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U.N. Urged to Probe U.S. Role in Haiti

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By BERT WILKINSON, Associated Press Writer

BASSETERRE, St. Kitts - Caribbean leaders said the U.N. General Assembly should investigate Jean-Bertrand Aristide's claims that the United States staged a coup in Haiti and forced the ouster of the country's first democratically elected president.

The 15-nation Caribbean Community also said it was considering rejecting the U.S.-backed government of Haiti.

At the first day of a two-day summit Thursday, Caribbean leaders said they were focusing on whether to recognize a government that praises the rebels who helped oust Aristide.

Jamaican officials said Aristide will take permanent asylum in South Africa, but not until it holds general elections next month. Aristide has been in temporary exile in Jamaica since March 15, despite protests from U.S. and Haitian officials.

Caribbean leaders are "still upset and uncomfortable" about Aristide's departure, and made that clear to U.N. special envoy Reginald Dumas when he listened to their debate, St. Kitts and Nevis Prime Minister Denzil Douglas told The Associated Press.

"We are prepared to discuss the possibility of identifying exactly what were the circumstances," Douglas said. "We are taking this matter to the U.N. General Assembly for clarification."

Conference officials said the 15-nation regional bloc wants the General Assembly to investigate rather than the Security Council, where the United States or France could veto the proposal.

The Caribbean can expect support from the 53-member African Union, which last month echoed its demand.

The officials say Aristide has told Caribbean leaders that he was abducted at gunpoint by U.S. agents and put on a U.S.-chartered aircraft that carried him to the Central African Republic.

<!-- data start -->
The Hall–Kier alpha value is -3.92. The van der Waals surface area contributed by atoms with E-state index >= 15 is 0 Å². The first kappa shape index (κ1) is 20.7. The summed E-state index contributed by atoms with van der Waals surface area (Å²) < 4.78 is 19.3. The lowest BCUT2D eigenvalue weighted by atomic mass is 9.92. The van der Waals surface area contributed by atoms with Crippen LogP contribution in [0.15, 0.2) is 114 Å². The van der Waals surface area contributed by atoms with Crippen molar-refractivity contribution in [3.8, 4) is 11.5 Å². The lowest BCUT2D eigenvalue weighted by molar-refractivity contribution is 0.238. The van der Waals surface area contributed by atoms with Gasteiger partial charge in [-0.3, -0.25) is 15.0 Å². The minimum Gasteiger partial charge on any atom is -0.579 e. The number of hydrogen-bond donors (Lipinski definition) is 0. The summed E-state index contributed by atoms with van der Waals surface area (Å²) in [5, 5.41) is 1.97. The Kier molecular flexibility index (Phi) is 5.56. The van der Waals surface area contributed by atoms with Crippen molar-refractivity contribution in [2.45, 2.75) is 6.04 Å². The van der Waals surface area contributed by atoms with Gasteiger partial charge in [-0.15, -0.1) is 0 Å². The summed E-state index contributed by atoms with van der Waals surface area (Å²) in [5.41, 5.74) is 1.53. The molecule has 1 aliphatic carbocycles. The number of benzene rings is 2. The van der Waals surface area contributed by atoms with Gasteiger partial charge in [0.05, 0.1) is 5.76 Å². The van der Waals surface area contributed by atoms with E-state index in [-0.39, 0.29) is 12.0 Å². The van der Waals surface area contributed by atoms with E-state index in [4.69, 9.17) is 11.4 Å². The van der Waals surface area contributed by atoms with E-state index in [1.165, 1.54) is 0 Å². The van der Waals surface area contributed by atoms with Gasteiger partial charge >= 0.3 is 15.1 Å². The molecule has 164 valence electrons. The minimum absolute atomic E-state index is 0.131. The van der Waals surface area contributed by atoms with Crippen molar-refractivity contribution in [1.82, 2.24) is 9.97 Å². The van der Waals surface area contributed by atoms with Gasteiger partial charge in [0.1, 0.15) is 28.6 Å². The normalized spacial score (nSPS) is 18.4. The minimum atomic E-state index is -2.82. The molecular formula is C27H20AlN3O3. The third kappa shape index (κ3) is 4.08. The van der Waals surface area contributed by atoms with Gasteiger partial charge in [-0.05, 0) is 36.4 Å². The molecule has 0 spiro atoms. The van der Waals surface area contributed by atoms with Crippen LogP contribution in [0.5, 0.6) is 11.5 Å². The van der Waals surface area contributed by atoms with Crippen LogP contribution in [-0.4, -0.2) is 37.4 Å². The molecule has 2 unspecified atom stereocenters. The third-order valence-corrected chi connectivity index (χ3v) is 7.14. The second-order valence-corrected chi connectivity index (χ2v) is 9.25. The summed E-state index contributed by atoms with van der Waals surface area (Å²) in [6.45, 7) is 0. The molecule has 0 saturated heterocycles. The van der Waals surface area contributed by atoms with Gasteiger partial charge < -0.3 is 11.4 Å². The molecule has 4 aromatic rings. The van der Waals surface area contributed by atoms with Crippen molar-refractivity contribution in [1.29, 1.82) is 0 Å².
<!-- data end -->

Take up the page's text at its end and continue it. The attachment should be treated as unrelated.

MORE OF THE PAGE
U.S. officials say they organized the Feb. 29 departure at Aristide's request and probably saved his life as rebels who had overrun half the country threatened to attack Haiti's capital.

Caribbean leaders are angry that the Security Council refused their urgent plea to send international troops to save Aristide, Haiti's first democratically elected leader, but speedily sanctioned a U.S.-led intervention after he fled.

The Caribbean bloc refused to join that peacekeeping force, but on Thursday considered sending troops with a separate U.N. humanitarian force to help rebuild Haiti, Douglas said. It would deploy within three months.

Douglas also said Caribbean leaders remain angry with interim Haitian Prime Minister Gerard Latortue, who was not invited to the summit after he criticized the group for allowing Aristide to return to the region from Africa.

The leaders Wednesday night canceled a meeting with Latortue because he refused to sign and distribute a statement of apology that they prepared for him, Douglas said.

He said leaders also were angry at Latortue for hailing as "freedom fighters" the rebels who include assassins convicted of murdering Aristide supporters.

Jamaican Prime Minister P.J. Patterson warned Haiti's crisis cannot reach a "lasting and permanent solution" without the community's "collective support."

In Haiti, interim Cabinet Minister Robert Ulysse said Aristide's departure would help. "Haiti wants to have good neighbor relations with Caricom," Ulysse told the AP. "We want to put (Aristide) behind us and allow Haiti to move forward."

Douglas said community was divided over suspending Haiti's membership. He said several countries asked to remain engaged, including the Bahamas, which regularly sees arrivals of Haitian boat people.

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